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Why has Elon Musk bought Twitter?

Diane Hall


Twitter logo in a cube

As someone who was once quite active on Twitter, but who now barely uses the social media platform, I’m curious what Elon Musk sees in what I deem to be a past trend.

The only thing I use Twitter for today is gauging popular opinion and reactions to events as they happen or looking to see if the country road I take to get to one of my jobs has flooded whenever there’s a heavy bout of rain.

Whenever I do log on, Twitter just seems to house a load of supposed grown-ups arguing the toss over something or other; it seems to have become a very nasty place that doesn’t respect any opinion but the ‘right’ one.

I used to promote my business on Twitter and have decent conversations with a few people in my network on there, but, as a user, I spend my downtime on TikTok nowadays. I have much less time spare than I used to, to create content—if I do have anything to post, it goes on Facebook.

I realise that this only describes my social media interaction; however, I don’t know of many people around me who use Twitter in the same way as they did five years (or more) ago. It puzzles me, therefore, why billionaire Elon Musk, after increasing his stake in Twitter to 9% has now put in a bid to buy the whole organisation. The board has, apparently, accepted his bid of $44bn.

Twitter on phone with a mug full of marshmellows

Twitter on phone with a mug full of marshmellows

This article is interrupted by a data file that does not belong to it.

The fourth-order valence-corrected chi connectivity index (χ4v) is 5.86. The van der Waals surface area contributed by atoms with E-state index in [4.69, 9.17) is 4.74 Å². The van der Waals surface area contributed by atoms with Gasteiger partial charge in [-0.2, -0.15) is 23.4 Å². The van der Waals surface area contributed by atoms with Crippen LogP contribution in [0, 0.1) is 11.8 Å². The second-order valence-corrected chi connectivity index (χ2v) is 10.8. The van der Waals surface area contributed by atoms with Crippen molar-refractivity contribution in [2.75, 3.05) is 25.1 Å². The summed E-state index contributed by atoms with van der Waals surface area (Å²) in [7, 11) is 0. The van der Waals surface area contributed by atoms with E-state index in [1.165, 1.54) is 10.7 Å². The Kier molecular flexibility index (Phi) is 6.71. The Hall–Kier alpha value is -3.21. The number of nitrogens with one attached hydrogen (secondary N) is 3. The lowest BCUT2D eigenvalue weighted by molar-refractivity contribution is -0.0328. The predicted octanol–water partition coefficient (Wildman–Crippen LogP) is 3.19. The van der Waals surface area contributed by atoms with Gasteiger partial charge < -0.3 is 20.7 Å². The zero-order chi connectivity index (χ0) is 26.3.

Musk is an avid user of the site; with more than 80 million followers, he clearly doesn’t believe Twitter has had its day. According to experts, Musk’s move is to ensure the platform upholds free speech. Being very vocal and opiniated about lots of subjects on there, it’s unlikely he would be ‘shut down’ or thrown off the platform in response to anything he posts, as the owner. Other experts believe Musk’s bid is more to do with his plans to launch an alternative social media site, and that buying out Twitter is easier than being its rival.

For the last couple of years, it’s been TikTok that’s taken the mantle as the ‘coolest’ social media platform, particularly with the younger generation, though it’s not the one with the most UK users. Facebook continues to hold this title, being popular with all age groups, especially the over forties. Boasting 73% of the audience share, it’s the most widely used platform in the UK, with Instagram enjoying 56%, and Twitter, 45%. TikTok, as of the third quarter of 2021, only attracts 31% of users in this country.

In worldwide rankings, Twitter is named as the 17thmost popular social platform, which suggests it has more competition for users’ attention and fewer visitors than it did in its heyday, which was between 2007-2010.

Musk gets a lot of publicity from his frequent tweets; some of his most outlandish Twitter posts saw his Tesla stock price rise, which perhaps gives us an insight into why he sees value in the platform that has practically become his own digital megaphone. Maybe it’s cheaper than taking out newspaper ads…

Twitter’s share prices rose by 50% with the news of Musk’s investment. It seems no one is losing out from this deal—for the moment, anyway.

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